In those situations, simply looking for an opportunity to move to a different team or to a different project can make all of the difference in the world.
Some of my family members experience this in their workplace. I have several family members who work for the same employer and they often move from team to team, from shift to shift, and from specific task to specific task if they’re feeling unfulfilled in their current position. In fact, their employer even encourages this, as people will often eventually become bored and unhappy with the same task and the same team over and over and over for years.
Explore Alternative Working Arrangements, Like Working from Home or a 9/80 Schedule
Another avenue that might help rekindle your fire with your current job is an alternative working arrangement. Are there days when you can work from home at your current job and it really wouldn’t make a difference in the office? See whether or not you can move to a schedule where you work from home a day or two a week. Could it make sense for you to switch to nine hour days while taking every other Friday off? See if that type of schedule is available for you. Perhaps there’s an opportunity to switch to a different shift as well.
Sometimes, simply rearranging the balance between your work time and your personal time can make a great difference. I know that, in the past, when my work schedule has kept me away from things that were important to me, it didn’t take long for me to start resenting that job, but it was often just a simple working arrangement switch that took care of the problem.
Talk to your boss simply to see what’s possible before writing off the idea, particularly if there are large advantages for you personally in adopting a change in your work arrangement.
Intentionally Step Back from Job Aspects You Don’t Like While Leaning Into Other Areas
If you work in a job where you’re fine with much of the work but find that some specific areas are frustrating, intentionally minimize those areas and redirect your energy to the other aspects of your job. You’ll often find that if you perform very well in some aspects of your job, it’s perfectly fine to give less energy to other aspects.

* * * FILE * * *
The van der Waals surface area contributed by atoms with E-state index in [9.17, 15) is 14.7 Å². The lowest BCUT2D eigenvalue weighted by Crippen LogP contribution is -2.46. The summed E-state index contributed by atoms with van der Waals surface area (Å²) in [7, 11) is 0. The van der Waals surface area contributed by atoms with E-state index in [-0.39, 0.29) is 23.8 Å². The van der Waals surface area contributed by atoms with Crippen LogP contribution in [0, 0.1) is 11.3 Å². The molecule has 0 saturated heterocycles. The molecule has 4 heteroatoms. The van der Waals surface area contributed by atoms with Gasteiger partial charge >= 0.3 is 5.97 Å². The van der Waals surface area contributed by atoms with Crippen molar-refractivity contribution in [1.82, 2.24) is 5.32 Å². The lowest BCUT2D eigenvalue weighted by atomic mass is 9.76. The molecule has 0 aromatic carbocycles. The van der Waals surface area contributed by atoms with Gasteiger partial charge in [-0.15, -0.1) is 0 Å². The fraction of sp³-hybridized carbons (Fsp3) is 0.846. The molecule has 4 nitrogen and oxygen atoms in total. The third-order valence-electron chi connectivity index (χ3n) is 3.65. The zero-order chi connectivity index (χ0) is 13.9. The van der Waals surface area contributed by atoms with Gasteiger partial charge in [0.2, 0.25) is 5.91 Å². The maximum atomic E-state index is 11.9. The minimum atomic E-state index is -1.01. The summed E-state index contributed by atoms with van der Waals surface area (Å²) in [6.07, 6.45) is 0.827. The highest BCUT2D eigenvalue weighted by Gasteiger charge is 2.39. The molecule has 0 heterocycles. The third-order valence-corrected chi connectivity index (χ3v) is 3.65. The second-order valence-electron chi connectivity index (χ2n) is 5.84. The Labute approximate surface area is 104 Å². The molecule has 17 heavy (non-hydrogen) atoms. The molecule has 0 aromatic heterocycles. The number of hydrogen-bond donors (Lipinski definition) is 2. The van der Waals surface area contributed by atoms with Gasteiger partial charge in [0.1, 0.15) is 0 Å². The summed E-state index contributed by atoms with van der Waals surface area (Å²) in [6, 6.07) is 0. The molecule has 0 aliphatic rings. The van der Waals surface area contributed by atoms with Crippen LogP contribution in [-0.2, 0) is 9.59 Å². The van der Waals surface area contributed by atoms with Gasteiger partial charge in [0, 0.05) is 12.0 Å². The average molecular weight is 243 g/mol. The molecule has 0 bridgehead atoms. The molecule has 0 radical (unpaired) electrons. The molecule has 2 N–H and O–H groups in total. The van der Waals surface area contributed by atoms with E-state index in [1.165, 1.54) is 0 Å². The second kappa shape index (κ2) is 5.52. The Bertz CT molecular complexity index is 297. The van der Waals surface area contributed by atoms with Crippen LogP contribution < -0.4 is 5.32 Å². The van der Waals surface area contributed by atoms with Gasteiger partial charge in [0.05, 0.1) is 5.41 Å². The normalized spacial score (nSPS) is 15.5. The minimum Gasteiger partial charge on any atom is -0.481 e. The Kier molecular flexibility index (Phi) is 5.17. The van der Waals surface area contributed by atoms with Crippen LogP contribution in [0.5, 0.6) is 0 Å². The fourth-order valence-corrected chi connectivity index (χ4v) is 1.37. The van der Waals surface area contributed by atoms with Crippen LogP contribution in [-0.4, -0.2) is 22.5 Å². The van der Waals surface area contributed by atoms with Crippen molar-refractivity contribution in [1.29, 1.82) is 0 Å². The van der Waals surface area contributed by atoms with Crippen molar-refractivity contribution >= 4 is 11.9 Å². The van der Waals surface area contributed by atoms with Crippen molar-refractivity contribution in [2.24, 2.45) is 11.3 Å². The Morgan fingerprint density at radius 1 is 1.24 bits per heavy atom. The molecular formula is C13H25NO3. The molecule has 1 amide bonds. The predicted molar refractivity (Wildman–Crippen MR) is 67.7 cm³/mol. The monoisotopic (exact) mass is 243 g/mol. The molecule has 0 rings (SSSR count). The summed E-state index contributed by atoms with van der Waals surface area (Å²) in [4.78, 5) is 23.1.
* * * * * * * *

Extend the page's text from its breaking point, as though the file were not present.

For example, I used to work at a job where regular meetings were simply part of the job. I was required to attend these meetings, but they were almost completely irrelevant to my work. So, I simply started bringing my laptop with me, sitting near the back, and getting actual work done during the meetings.
No one noticed. No one really cared. All I had to do was be there for the roll call and sit in that meeting room for an hour and a half. I was able to get more of my real tasks done and during the once-every-six-months event where I was actually useful in a meeting, I was right there ready to answer the single relevant question that came my way.
Naturally, this doesn’t work at every job, but it does work well at many jobs where you have some leeway in terms of what you’re doing minute to minute.
Start a Side Gig
Another route is to simply start a side gig. A side gig is merely a small business that you start in your free time that’s usually oriented around something that you’re more passionate about, like a Youtube channel focused on a particular passion or a small woodworking business, or a skill that you have, like selling insurance or real estate.